October 2016

Technique

Gaco Oarlocks

by Christopher Cunningham

The Gaco oarlocks apply the mechanics of racing oarlocks to recreational rowing. photos and video by the author

Gaco oarlocks apply the mechanics of racing oarlocks to recreational rowing.

I had been curious about Gaco oarlocks for a long time, and finally decided to buy a pair to see how well they work. Instead of rotating in the socket like a normal oarlock, the Gaco’s molded copolymer cradle for the oar rotates around the pin. That’s how locks on racing shells work, and it eliminates the kind of wear that leads to a sloppy fit for conventional oarlocks. I rowed my sneakbox from Pittsburgh to Cedar Key, Florida, using conventional bronze oarlocks, and after two-and-a-half months of rowing the pins and sockets had worn considerably, even though I greased them every day, often more than once a day. As a consequence, the locks developed a lot of play, my catch wasn’t as crisp as it should have been, and the rowing was noisy.

Whatever wear there is in a Gaco lock is likely to occur much more slowly. The pin of a standard lock acts as a lever against the sides of the socket, and the pressure at the top of the socket and pin can be more than double the pressure applied by the loom against the horn; the place where the pressure is highest is also where friction occurs. The Gaco lock separates the pressure and the friction: The bottom of the pin still pries in the socket, but the friction occurs at the top of the pin directly forward of the oar and is spread over a much broader area.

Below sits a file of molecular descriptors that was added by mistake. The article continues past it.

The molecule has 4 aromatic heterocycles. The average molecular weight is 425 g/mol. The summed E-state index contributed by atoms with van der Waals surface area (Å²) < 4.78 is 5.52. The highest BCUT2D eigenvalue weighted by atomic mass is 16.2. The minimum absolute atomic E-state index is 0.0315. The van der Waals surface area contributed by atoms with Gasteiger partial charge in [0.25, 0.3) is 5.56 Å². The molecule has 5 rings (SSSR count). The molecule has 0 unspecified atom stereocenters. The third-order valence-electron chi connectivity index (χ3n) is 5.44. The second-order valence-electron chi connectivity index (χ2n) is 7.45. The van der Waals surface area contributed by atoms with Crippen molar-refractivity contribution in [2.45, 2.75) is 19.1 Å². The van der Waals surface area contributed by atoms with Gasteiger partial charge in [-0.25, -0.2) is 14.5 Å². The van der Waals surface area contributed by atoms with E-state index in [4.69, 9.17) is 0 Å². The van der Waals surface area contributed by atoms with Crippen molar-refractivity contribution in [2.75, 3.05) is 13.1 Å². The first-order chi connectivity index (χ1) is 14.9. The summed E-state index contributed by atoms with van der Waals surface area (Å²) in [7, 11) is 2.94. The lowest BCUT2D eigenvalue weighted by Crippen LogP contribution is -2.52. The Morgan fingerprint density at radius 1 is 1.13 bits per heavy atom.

I’ve never been a fan of circular oarlocks that are fixed to the oars. When the oars are shipped, the locks have to come with them, so I needed to change the way I handled the oars. Instead of taking hold of the looms to set them in the locks as I’ve been accustomed to, I grab the locks instead and the oars come along as I set the pins in the sockets. My other complaint about round oarlocks is the damage they do when they slide down the loom and hit the roots of the blade. On my spoon-bladed oars that’s a particularly difficult area to carve, and it looks good only if dings left by the oarlock aren’t spoiling the lines. The Gaco locks, at 6 oz each, are a bit lighter metal equivalents, and the plastic isn’t as apt to leave a mark.

The 3/8” stainless-steel pin has an adapter sleeve to keep it stationary in a standard socket, so

The locks open to be installed on oars. Sleeves installed over the pins adapt them to fit standard oarlock sockets.

The Gaco oarlocks fit oars up to 2 1/4″ in diameter (leathers included). You open the top of the lock by inserting a screwdriver in a slot to release the gate, making it possible to put the locks on oars with collars in addition to leathers. The Gacos are kinder to oar leathers than standard locks are. The bearing surface of a #1 bronze oarlock is about 1/2″ wide and has a radius of 7/16″, so the pressure on the leather is quite concentrated. The Gaco’s bearing surface is 1 3/4″ wide and almost flat. That should keep leathers from getting compressed and make them last longer. The vertical axis of the Gaco’s oval shape allows for the movement of the oar as the blade moves up and down during the stroke, and the horizontal axis is short to eliminate the slop of looms sliding back and forth.